By Scott Meacham
Copyright © 2017, The Oklahoma Publishing Company
As a fourth-generation attorney, I can’t help my evidentiary mindset. I want the facts to tell the story; I look to the data to prove the case.
That’s why I feel like titling my next series of columns “Just How Much Proof Does Oklahoma Need?”
Proof of what, you might ask. Given my earlier columns, especially the pieces from about this time last year, you might think I’d be arguing about what a mistake it is for Oklahoma to reduce funding to agencies and programs that expand the innovation economy, and thereby economic diversification in this state.
And you would be right. I will ultimately again be arguing against those sorts of cuts, should the Legislature take a similar approach in the upcoming budgeting cycle.
But for now, I want to argue from the other position. I want point out the proof that Oklahoma is doing the right things when it comes to economic diversity and new advanced technology company creation — maybe not as fast or fully as we could — but we are on the right course. Oklahoma is diversifying our economy.
Thirty years ago, when legislative and business leaders first envisioned the Oklahoma Center for the Advancement of Science and Technology (OCAST) as the driver of innovation to diversify and strengthen Oklahoma’s economy, one in every 11 jobs in Oklahoma was linked to oil and gas. Today that number is one in 24.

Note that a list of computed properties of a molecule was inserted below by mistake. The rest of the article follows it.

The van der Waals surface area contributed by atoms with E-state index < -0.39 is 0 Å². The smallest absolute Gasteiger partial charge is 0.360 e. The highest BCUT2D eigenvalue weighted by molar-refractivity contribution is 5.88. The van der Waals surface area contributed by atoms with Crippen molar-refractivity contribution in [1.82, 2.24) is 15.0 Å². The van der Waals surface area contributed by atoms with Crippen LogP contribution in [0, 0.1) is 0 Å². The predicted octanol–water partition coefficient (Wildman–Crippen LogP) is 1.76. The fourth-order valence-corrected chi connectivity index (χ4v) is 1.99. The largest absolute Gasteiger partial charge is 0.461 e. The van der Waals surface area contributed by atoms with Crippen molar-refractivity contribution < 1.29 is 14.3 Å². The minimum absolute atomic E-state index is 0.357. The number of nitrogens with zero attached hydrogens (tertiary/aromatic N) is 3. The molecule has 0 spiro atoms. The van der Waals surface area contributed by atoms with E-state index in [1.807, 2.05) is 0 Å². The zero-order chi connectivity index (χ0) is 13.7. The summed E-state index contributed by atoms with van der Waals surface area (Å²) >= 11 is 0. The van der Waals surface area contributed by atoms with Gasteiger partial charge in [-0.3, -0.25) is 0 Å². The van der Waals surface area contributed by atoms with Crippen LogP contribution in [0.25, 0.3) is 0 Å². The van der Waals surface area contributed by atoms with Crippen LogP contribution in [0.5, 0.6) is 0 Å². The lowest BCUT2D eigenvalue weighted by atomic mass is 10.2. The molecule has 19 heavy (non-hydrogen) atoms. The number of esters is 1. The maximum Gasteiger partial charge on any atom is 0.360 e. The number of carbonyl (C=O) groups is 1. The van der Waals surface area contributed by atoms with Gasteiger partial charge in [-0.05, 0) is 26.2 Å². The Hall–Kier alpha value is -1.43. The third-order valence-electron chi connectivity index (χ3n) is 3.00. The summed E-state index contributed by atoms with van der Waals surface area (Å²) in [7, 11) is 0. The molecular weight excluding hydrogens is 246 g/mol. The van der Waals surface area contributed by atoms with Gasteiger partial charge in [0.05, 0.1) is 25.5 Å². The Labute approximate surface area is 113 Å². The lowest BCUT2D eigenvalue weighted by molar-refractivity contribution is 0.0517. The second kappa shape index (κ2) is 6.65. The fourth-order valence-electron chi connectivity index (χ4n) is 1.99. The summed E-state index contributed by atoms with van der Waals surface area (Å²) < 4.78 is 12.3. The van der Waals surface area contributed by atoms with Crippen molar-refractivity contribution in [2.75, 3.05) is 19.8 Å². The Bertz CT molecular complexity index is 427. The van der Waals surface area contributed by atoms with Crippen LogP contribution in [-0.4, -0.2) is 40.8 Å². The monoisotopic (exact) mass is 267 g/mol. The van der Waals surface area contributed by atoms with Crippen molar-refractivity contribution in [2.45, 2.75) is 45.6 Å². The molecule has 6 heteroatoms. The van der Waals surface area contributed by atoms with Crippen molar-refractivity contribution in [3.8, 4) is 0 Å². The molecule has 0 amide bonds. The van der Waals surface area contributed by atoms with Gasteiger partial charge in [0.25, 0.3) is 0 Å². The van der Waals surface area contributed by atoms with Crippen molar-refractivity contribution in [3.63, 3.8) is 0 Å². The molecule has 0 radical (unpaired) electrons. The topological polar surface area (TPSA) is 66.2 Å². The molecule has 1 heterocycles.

i2E Inc. has been in operation for 18 of those 30 years. We’ve provided expertise and funding to more than 675 of Oklahoma’s emerging small businesses. Now that we have $50 million of investment capital under management, we can serve these young companies in all phases of the business cycle — from concept to expansion of product and markets — and jobs.
As great as it is to have the capital to help companies grow, we all need to remember that our pipeline for wealth and job creation starts with concept-stage companies, the earliest and riskiest type of firms, not with eventual exits like we recently experienced with Selexys and WeGoLook.
Through the TBFP (Technology Business Finance Program) Concept Fund, we’ve made investment of $11.8 million in 119 startups, with repayments totaling $5.8 million — about 50 percent. The failure rate of concept-stage startups is typically about 70 percent. TBFP, wrapped with venture advisory services, at a 50 percent payback, has proved that Oklahoma can beat those odds.
Venture capitalists don’t invest in concept-stage deals, so there is another proof point that what we are doing works. With the TBFP Fund, Oklahoma stepped up to fill the gap, but TBFP by itself wouldn’t have been enough. For every TBFP dollar invested by the state, i2E clients have raised more than $45 dollars in private capital.
When angel and other accredited investors step up to help fund startups at the early stage, it has a ripple effect. i2E’s full portfolio of Oklahoma-based companies has attracted $590,762,531 in private investment from banks, venture capital funds, angel investors, and other strategic investors.
Oklahoma, how much more proof do we need?
Scott Meacham is president and CEO of i2E Inc., a nonprofit corporation that mentors many of the state’s technology-based startup companies. i2E receives state support from the Oklahoma Center for the Advancement of Science and Technology and is an integral part of Oklahoma’s Innovation Model. Contact Meacham at i2E_Comments@i2E.org.